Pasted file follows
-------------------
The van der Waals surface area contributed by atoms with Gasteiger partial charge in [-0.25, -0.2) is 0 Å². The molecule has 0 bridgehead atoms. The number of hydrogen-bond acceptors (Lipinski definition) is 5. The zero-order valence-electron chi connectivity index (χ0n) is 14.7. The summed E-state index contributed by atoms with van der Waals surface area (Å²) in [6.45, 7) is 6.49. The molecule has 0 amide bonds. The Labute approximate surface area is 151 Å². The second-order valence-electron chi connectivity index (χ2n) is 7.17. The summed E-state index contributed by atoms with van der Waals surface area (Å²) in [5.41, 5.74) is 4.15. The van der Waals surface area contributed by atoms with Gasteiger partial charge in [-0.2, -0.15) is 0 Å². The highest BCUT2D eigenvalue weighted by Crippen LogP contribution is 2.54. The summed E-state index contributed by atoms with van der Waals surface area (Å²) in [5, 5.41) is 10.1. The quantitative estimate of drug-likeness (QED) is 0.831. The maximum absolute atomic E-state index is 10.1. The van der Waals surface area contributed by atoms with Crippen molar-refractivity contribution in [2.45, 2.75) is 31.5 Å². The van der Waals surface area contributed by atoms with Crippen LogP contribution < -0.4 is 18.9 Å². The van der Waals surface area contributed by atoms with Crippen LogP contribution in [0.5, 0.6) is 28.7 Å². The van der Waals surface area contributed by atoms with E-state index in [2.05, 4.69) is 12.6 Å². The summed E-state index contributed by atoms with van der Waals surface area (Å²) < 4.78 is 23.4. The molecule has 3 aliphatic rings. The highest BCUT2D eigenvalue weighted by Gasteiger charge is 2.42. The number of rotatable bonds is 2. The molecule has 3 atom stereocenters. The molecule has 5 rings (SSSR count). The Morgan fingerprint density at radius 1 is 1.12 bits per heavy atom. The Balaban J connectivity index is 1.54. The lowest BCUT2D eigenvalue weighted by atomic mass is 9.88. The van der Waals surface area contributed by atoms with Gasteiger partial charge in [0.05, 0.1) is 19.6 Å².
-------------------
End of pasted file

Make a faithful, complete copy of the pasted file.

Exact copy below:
The van der Waals surface area contributed by atoms with Gasteiger partial charge in [-0.25, -0.2) is 0 Å². The molecule has 0 bridgehead atoms. The number of hydrogen-bond acceptors (Lipinski definition) is 5. The zero-order valence-electron chi connectivity index (χ0n) is 14.7. The summed E-state index contributed by atoms with van der Waals surface area (Å²) in [6.45, 7) is 6.49. The molecule has 0 amide bonds. The Labute approximate surface area is 151 Å². The second-order valence-electron chi connectivity index (χ2n) is 7.17. The summed E-state index contributed by atoms with van der Waals surface area (Å²) in [5.41, 5.74) is 4.15. The van der Waals surface area contributed by atoms with Gasteiger partial charge in [-0.2, -0.15) is 0 Å². The highest BCUT2D eigenvalue weighted by Crippen LogP contribution is 2.54. The summed E-state index contributed by atoms with van der Waals surface area (Å²) in [5, 5.41) is 10.1. The quantitative estimate of drug-likeness (QED) is 0.831. The maximum absolute atomic E-state index is 10.1. The van der Waals surface area contributed by atoms with Crippen molar-refractivity contribution in [2.45, 2.75) is 31.5 Å². The van der Waals surface area contributed by atoms with Crippen LogP contribution < -0.4 is 18.9 Å². The van der Waals surface area contributed by atoms with Crippen LogP contribution in [0.5, 0.6) is 28.7 Å². The van der Waals surface area contributed by atoms with E-state index in [2.05, 4.69) is 12.6 Å². The summed E-state index contributed by atoms with van der Waals surface area (Å²) < 4.78 is 23.4. The molecule has 3 aliphatic rings. The highest BCUT2D eigenvalue weighted by Gasteiger charge is 2.42. The number of rotatable bonds is 2. The molecule has 3 atom stereocenters. The molecule has 5 rings (SSSR count). The Morgan fingerprint density at radius 1 is 1.12 bits per heavy atom. The Balaban J connectivity index is 1.54. The lowest BCUT2D eigenvalue weighted by atomic mass is 9.88. The van der Waals surface area contributed by atoms with Gasteiger partial charge in [0.05, 0.1) is 19.6 Å².